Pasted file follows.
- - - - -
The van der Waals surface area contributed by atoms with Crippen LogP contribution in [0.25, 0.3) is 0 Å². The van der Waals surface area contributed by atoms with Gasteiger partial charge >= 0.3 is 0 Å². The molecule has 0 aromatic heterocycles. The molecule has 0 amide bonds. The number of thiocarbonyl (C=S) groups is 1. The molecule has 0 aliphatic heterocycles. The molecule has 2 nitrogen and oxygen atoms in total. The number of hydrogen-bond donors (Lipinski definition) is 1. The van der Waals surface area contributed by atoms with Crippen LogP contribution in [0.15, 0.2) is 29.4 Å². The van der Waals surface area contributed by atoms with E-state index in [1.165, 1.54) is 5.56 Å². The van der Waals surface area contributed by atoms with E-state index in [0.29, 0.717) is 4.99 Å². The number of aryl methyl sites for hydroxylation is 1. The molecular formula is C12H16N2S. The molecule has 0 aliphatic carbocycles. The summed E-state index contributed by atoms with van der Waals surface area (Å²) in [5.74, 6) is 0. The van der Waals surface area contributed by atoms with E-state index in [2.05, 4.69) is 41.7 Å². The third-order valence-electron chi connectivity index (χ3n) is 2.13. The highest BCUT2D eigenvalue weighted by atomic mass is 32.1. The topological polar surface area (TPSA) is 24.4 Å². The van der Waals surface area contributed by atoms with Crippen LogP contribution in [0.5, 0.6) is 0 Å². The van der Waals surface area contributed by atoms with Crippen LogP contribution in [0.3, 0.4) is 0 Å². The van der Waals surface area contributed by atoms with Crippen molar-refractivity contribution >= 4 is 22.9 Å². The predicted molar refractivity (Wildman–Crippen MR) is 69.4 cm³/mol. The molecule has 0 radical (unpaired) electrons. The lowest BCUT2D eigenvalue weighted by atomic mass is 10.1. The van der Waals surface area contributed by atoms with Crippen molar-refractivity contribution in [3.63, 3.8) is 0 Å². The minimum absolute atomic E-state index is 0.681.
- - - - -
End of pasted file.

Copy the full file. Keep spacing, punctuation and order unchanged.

The van der Waals surface area contributed by atoms with Crippen LogP contribution in [0.25, 0.3) is 0 Å². The van der Waals surface area contributed by atoms with Gasteiger partial charge >= 0.3 is 0 Å². The molecule has 0 aromatic heterocycles. The molecule has 0 amide bonds. The number of thiocarbonyl (C=S) groups is 1. The molecule has 0 aliphatic heterocycles. The molecule has 2 nitrogen and oxygen atoms in total. The number of hydrogen-bond donors (Lipinski definition) is 1. The van der Waals surface area contributed by atoms with Crippen LogP contribution in [0.15, 0.2) is 29.4 Å². The van der Waals surface area contributed by atoms with E-state index in [1.165, 1.54) is 5.56 Å². The van der Waals surface area contributed by atoms with E-state index in [0.29, 0.717) is 4.99 Å². The number of aryl methyl sites for hydroxylation is 1. The molecular formula is C12H16N2S. The molecule has 0 aliphatic carbocycles. The summed E-state index contributed by atoms with van der Waals surface area (Å²) in [5.74, 6) is 0. The van der Waals surface area contributed by atoms with E-state index in [2.05, 4.69) is 41.7 Å². The third-order valence-electron chi connectivity index (χ3n) is 2.13. The highest BCUT2D eigenvalue weighted by atomic mass is 32.1. The topological polar surface area (TPSA) is 24.4 Å². The van der Waals surface area contributed by atoms with Crippen LogP contribution in [0.5, 0.6) is 0 Å². The van der Waals surface area contributed by atoms with Crippen LogP contribution in [0.3, 0.4) is 0 Å². The van der Waals surface area contributed by atoms with Crippen molar-refractivity contribution >= 4 is 22.9 Å². The predicted molar refractivity (Wildman–Crippen MR) is 69.4 cm³/mol. The molecule has 0 radical (unpaired) electrons. The lowest BCUT2D eigenvalue weighted by atomic mass is 10.1. The van der Waals surface area contributed by atoms with Crippen molar-refractivity contribution in [3.63, 3.8) is 0 Å². The minimum absolute atomic E-state index is 0.681.